Doesn’t it sing Spring to you?
And as excited as I am about EggShells — and I am! — I think that I might be just wee bit more excited about the goody. It was a long time in the making, but the effort was sooooo worth it. Check it out — every member got a fabulous custom SpaceCadet project bag!!!
I’ve had such a blast doing the InterStellar Yarn Alliance this past year — so much fun. And I can’t wait to get started on next year’s yarns and goodies!
The InterStellar Yarn Alliance will open for subscriptions March 16 to 31 ONLY
You can join for either 6 months or 12 months. Every other month, members of the InterStellar Yarn Alliance receive fabulous parcels delivered to their door containing:
SpaceCadet ® Creations yarn (light to medium weight) in an exclusive Yarn Alliance colourway (guaranteed not to be offered on the SpaceCadet website for at least 6 months)
A great Yarn Alliance gift tucked into every parcel!
The SpaceCadet’s Log exploring the inspiration for each colourway.
An InterStellar Yarn Alliance group on Ravelry where you can discuss WIPs, ask questions, and share FOs with fellow members.
The InterStellar Yarn Alliance newsletter with periodic special offers exclusively for members.
A 15% off coupon every six months
If you’d like to join, remember to mark your calendar: the Yarn Alliance will open for subscriptions from March 16 to 31 only. And when it does, get yourself over to this page to grab your spot!
I want to show you a picture. It’s by Camille Roskelley and I found it on Pinterest a few weeks ago. And I just couldn’t get it out of my mind.
The colours kept coming back to me… that gorgeous sage green, the dusty pink, that zingy red, and those bursts of cool aqua. Oh! I found my mind returning to the colours in that picture again and again.
The thing is, most of the time, the colour combinations I dye come straight out of my imagination. They pop like fireworks in my mind, and I rush off to the studio to try to recreate them before the memory fades. But this time, all I wanted to do was play with the colours in this image.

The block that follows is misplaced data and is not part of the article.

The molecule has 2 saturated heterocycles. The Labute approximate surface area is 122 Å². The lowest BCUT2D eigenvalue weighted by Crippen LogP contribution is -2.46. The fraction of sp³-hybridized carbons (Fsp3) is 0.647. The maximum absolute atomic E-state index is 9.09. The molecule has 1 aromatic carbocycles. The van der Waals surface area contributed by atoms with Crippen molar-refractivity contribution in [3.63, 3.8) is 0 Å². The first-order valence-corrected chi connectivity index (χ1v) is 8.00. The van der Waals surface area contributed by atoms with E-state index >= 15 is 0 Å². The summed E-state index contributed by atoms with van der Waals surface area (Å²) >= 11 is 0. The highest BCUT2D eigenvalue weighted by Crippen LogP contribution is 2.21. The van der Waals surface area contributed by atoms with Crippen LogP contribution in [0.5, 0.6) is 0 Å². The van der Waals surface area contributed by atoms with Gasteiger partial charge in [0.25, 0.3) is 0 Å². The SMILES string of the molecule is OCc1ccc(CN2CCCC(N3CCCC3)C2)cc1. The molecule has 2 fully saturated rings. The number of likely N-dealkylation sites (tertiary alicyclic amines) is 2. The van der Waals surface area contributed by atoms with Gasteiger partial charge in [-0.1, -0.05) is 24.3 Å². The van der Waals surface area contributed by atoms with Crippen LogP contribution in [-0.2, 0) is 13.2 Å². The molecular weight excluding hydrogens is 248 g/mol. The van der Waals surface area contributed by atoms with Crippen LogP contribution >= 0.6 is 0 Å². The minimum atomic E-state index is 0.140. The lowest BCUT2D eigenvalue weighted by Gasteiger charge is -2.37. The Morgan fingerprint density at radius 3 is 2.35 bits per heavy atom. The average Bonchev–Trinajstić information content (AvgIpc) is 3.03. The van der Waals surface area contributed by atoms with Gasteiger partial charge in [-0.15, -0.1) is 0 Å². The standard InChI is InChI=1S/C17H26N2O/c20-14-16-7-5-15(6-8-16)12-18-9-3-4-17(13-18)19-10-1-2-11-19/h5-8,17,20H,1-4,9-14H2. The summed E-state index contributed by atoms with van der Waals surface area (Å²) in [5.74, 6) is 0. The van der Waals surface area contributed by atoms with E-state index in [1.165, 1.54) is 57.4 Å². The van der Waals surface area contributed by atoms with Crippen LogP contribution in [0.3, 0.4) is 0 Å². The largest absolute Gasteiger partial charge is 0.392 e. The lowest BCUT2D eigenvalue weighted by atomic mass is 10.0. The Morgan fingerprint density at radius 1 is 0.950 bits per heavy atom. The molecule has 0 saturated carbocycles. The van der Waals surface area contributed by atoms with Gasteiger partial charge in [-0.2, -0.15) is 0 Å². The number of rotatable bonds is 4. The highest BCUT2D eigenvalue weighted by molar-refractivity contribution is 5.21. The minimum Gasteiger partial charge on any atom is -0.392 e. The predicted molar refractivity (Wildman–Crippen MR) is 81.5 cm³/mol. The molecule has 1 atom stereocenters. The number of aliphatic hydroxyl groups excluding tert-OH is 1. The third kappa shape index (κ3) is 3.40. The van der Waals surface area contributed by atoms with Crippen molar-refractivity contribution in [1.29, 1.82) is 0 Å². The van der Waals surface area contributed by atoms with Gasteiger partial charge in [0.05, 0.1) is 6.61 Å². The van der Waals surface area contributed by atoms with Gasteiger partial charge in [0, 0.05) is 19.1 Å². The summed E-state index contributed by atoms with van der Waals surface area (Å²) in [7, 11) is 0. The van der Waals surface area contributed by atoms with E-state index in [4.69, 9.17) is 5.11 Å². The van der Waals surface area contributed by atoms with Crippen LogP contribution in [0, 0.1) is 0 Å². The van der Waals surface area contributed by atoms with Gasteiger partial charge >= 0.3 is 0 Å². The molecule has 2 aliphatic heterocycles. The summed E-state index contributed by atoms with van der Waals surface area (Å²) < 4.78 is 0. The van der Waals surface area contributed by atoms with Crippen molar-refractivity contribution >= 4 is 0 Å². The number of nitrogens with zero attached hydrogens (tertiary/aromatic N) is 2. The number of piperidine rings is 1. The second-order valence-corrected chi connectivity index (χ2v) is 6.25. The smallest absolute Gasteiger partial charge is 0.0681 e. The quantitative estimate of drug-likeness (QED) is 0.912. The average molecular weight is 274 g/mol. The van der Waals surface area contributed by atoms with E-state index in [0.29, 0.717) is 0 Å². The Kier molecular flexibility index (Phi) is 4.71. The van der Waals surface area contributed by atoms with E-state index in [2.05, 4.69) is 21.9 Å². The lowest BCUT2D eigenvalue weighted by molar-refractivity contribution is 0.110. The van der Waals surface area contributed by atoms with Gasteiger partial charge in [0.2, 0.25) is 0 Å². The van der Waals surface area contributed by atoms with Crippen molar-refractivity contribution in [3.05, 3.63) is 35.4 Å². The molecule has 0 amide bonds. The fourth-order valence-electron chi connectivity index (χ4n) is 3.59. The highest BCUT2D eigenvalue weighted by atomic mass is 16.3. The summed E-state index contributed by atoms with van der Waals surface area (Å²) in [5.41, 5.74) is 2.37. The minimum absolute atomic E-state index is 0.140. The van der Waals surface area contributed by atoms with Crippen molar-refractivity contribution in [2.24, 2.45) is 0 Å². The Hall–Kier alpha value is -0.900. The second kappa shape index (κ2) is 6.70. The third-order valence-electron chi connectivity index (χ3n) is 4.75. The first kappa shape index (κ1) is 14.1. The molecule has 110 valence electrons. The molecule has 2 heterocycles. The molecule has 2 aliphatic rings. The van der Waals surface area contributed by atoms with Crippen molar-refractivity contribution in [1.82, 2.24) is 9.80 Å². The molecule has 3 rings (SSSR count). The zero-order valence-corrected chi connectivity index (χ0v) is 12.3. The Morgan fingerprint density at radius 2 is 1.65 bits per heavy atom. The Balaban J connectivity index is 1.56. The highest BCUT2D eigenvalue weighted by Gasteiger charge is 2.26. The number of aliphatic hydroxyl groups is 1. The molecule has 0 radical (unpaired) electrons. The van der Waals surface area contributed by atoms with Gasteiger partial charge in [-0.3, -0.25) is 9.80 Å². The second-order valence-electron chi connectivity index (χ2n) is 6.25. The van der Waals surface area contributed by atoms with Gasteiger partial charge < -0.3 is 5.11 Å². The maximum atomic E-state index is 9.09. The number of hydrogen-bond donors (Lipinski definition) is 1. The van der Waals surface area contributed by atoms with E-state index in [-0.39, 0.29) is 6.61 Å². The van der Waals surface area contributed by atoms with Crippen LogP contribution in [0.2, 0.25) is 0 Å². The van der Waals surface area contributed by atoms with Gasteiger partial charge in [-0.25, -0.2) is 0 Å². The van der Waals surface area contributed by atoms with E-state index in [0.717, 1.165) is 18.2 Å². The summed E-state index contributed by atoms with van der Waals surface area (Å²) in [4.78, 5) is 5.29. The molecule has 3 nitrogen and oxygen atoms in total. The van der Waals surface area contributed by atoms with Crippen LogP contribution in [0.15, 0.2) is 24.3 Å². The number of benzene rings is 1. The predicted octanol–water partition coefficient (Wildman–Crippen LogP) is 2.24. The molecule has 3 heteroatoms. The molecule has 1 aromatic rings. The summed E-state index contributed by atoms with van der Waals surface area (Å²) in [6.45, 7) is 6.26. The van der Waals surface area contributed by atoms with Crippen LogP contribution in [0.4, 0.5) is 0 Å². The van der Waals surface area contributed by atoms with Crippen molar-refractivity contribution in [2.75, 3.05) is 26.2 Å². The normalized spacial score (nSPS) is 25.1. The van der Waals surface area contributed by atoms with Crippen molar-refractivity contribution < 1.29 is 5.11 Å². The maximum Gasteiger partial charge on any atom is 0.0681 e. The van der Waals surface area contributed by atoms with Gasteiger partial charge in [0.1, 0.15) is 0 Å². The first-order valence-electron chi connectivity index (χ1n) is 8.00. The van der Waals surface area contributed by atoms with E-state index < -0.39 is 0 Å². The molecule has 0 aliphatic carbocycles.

And so I did! First, I dyed a few variegated skeins that captured all the colours at once. And then I dyed some beautiful semi-solids that pulled the individual colours out and let them shine on their own.
I love the way the semi-solid yarns work with and support the variegated colourways, don’t you? When I look at them together, I see projects. I can see a cardigan done in that beautiful bright blue, and livened up with a variegated collar and placket. A multi-toned shawl that alternates stripes of semi-solid and variegated yarns. A pair of eye-popping socks highlighted with coordinated toes and heels. There are so many fun possibilities when all the colours work together!
And all these yarns have just gone into the shop. Go have a look — Spring is on its way at last!
Do you remember I told you the story about “Nobody likes Green”? It’s a running joke in my knit group: one day, one of the members went into a LYS to buy some green yarn to finish a project she was working on. She couldn’t find any green at all and asked the owner where it was, and the reply came back, “We don’t carry green because nobody likes green.” And my friend left and went to another LYS where her colour preferences made her a bit more of a somebody.
Now, every time I dye green, I can’t help but chuckle. Nobody likes green.